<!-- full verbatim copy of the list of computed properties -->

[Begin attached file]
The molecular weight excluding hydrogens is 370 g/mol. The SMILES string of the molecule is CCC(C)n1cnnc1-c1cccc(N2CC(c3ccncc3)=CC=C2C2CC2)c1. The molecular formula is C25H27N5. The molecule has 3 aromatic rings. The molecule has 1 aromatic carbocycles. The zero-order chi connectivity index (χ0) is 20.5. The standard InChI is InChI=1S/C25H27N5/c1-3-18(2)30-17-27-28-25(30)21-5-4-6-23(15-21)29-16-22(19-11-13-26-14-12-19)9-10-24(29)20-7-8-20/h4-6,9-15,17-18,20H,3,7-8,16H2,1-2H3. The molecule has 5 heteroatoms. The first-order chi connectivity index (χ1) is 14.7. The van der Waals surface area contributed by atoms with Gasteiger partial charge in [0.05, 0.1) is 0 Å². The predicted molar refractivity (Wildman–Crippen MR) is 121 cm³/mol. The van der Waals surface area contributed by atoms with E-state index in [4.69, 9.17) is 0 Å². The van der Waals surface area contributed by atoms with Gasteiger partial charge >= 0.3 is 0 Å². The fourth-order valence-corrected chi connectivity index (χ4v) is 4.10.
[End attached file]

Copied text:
The molecular weight excluding hydrogens is 370 g/mol. The SMILES string of the molecule is CCC(C)n1cnnc1-c1cccc(N2CC(c3ccncc3)=CC=C2C2CC2)c1. The molecular formula is C25H27N5. The molecule has 3 aromatic rings. The molecule has 1 aromatic carbocycles. The zero-order chi connectivity index (χ0) is 20.5. The standard InChI is InChI=1S/C25H27N5/c1-3-18(2)30-17-27-28-25(30)21-5-4-6-23(15-21)29-16-22(19-11-13-26-14-12-19)9-10-24(29)20-7-8-20/h4-6,9-15,17-18,20H,3,7-8,16H2,1-2H3. The molecule has 5 heteroatoms. The first-order chi connectivity index (χ1) is 14.7. The van der Waals surface area contributed by atoms with Gasteiger partial charge in [0.05, 0.1) is 0 Å². The predicted molar refractivity (Wildman–Crippen MR) is 121 cm³/mol. The van der Waals surface area contributed by atoms with E-state index in [4.69, 9.17) is 0 Å². The van der Waals surface area contributed by atoms with Gasteiger partial charge >= 0.3 is 0 Å². The fourth-order valence-corrected chi connectivity index (χ4v) is 4.10.